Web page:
A talebearer reveals secrets, but he who is of a faithful spirit conceals a matter. (Proverbs 11:13, NKJV)
This proverb does not endorse covering up sin. We are counseled by divine wisdom not to be a rumormonger, slanderously traveling about spreading tales about others. “But, it’s the truth!,” some rationalize as they betray trust and advertise a person’s private struggles. Perhaps it is true. If so, have you gone to that person with meekness to help them in their time of need (Galatians 6:1)? Talebearers do not “bear one another’s burdens,” they bring havoc and heartache by casting a person’s burdens to the wind (Galatians 6:2). Woe to the one who tries to promote themselves by spreading harmful messages that embarrass and hurt others. We must be of “a faithful spirit” (trustworthy disposition) when handling information about others. Don’t be a talebearer. Know when to keep a matter private. Doing so is a mark of wisdom.
Therefore, brethren, stand fast and hold the traditions which you were taught, whether by word or our epistle. (2 Thessalonians 2:15, NKJV)
Those who stand victoriously with Jesus Christ are “called, chosen and faithful” (Revelation 17:14). This relationship with Christ is precisely what the apostle Paul began to lay out for why he gave thanks to the Lord for his brethren (2 Thessalonians 2:13-14). Today’s verse concludes his point with an exhortation to be faithful by standing fast and holding the apostolic traditions. We are not faithful to the Lord when we fail to seize and retain the teachings of His apostles. Their teaching (first spoken, then written) is the doctrine of Christ in which we must stand fast and not go beyond (2 John 9). It is the “pattern of sound words” from the apostles that is our standard of faithfulness (2 Timothy 1:13). To relinquish it for the creedal confessions men developed through the centuries (and the diverse doctrines they generated) is to abandon faithfulness to the “word of the truth of the gospel” that the apostles preached under Christ’s authority (Colossians 1:5-6; Matthew 28:18-20). Who ever said “church traditions” establish truth? Not the Lord Jesus, and not His apostles. Neither do we. Let us not be Catholic or Protestant, but simply Christians like followers of Jesus were in the New Testament. Like them, let us be faithful to Jesus by standing fast in the teachings of His apostles. Called by the gospel, we are chosen by God for salvation in Christ, and faithful to apostolic traditions.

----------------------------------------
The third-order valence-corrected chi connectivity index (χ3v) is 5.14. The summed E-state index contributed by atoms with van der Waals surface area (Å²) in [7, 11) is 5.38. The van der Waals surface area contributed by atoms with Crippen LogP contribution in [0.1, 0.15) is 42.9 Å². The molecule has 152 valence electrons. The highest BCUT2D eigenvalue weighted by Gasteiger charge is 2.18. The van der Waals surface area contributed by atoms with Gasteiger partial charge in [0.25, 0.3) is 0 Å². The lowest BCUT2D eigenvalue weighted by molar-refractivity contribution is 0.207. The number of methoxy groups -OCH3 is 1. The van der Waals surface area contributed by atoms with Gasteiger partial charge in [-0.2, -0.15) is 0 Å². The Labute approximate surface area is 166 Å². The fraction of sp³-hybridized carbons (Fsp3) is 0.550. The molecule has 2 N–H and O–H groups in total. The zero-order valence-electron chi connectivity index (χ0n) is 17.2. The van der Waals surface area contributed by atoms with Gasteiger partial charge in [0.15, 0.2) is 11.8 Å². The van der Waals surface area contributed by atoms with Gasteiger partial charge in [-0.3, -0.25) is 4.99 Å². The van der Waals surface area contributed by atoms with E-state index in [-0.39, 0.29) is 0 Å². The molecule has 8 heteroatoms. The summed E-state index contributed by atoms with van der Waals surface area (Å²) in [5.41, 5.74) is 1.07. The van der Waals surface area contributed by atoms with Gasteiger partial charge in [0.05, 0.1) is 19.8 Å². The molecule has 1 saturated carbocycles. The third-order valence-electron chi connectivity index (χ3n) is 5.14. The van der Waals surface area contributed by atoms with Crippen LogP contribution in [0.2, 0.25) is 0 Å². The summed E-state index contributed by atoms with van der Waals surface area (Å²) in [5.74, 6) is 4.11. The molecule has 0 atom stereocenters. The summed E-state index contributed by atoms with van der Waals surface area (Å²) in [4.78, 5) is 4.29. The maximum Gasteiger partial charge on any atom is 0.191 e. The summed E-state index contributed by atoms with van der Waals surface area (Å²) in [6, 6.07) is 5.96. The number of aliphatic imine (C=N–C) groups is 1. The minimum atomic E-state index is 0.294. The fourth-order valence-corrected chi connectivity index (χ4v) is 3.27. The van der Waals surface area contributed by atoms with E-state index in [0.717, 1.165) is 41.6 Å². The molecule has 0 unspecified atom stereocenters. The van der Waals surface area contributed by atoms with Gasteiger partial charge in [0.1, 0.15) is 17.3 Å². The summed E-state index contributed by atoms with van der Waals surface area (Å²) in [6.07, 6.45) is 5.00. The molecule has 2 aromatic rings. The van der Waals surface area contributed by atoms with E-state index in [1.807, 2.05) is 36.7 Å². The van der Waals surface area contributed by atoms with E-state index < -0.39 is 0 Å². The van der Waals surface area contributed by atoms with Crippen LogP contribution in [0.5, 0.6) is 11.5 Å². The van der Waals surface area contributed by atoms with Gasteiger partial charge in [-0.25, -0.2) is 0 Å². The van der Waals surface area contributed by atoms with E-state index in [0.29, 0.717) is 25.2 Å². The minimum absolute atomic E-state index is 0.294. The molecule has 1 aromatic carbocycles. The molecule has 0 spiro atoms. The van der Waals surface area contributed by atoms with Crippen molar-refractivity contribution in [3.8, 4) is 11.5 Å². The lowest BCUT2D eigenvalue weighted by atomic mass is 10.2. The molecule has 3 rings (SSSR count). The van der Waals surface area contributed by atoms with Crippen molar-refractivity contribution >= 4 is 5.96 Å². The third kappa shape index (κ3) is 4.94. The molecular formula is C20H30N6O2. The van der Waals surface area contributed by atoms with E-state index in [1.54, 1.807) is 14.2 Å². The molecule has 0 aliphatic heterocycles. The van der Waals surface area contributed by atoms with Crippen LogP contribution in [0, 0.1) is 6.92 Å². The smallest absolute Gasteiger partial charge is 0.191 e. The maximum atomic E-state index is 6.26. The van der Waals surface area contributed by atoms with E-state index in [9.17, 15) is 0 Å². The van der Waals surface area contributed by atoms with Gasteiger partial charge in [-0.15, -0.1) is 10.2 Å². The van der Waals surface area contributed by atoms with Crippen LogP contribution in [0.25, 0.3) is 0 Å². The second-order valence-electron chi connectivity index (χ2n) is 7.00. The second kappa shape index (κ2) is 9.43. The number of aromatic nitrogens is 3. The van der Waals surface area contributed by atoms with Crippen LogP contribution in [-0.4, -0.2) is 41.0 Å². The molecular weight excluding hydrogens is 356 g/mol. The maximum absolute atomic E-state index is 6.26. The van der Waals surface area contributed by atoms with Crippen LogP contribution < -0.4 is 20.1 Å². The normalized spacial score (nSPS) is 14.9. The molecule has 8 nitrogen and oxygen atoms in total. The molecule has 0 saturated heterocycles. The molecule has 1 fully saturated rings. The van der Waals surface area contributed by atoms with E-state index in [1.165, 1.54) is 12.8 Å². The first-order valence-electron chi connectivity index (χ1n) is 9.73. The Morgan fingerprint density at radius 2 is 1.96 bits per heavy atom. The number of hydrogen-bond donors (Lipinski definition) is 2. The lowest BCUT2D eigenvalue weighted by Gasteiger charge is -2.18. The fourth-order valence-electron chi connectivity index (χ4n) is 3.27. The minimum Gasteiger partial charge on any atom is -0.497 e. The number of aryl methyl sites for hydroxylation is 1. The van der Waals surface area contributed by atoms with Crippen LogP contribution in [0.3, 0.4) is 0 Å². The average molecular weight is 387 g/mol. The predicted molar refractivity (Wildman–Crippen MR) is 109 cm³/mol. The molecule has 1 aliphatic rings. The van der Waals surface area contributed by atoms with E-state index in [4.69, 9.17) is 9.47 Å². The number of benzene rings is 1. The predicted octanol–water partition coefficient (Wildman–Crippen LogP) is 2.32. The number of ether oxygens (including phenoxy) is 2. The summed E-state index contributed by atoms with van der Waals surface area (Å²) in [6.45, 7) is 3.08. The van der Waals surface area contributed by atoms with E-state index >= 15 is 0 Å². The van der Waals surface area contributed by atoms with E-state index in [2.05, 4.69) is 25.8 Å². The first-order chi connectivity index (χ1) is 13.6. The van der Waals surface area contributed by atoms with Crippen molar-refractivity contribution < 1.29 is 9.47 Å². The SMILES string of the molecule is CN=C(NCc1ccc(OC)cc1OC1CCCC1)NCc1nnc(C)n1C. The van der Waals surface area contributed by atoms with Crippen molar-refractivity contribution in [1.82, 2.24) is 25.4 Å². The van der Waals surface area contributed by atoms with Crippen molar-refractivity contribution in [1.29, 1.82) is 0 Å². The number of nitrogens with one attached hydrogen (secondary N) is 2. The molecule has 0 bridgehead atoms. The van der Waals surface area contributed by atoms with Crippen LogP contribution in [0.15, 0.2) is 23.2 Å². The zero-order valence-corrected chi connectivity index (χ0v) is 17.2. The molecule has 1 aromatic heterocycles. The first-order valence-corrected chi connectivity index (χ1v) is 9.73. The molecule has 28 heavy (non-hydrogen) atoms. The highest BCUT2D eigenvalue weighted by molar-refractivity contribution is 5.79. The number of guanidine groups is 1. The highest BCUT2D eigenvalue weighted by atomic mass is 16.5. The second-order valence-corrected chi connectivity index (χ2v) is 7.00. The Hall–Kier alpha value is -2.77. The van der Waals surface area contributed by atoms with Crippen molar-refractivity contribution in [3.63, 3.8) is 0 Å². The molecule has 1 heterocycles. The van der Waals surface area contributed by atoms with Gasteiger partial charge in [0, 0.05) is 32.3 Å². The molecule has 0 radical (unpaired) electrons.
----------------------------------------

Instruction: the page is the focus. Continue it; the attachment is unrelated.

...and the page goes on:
13 But as for you, brethren, do not grow weary in doing good. 14 And if anyone does not obey our word in this epistle, note that person and do not keep company with him, that he may be ashamed. 15 Yet do not count him as an enemy, but admonish him as a brother. (2 Thessalonians 3:13–15, NKJV)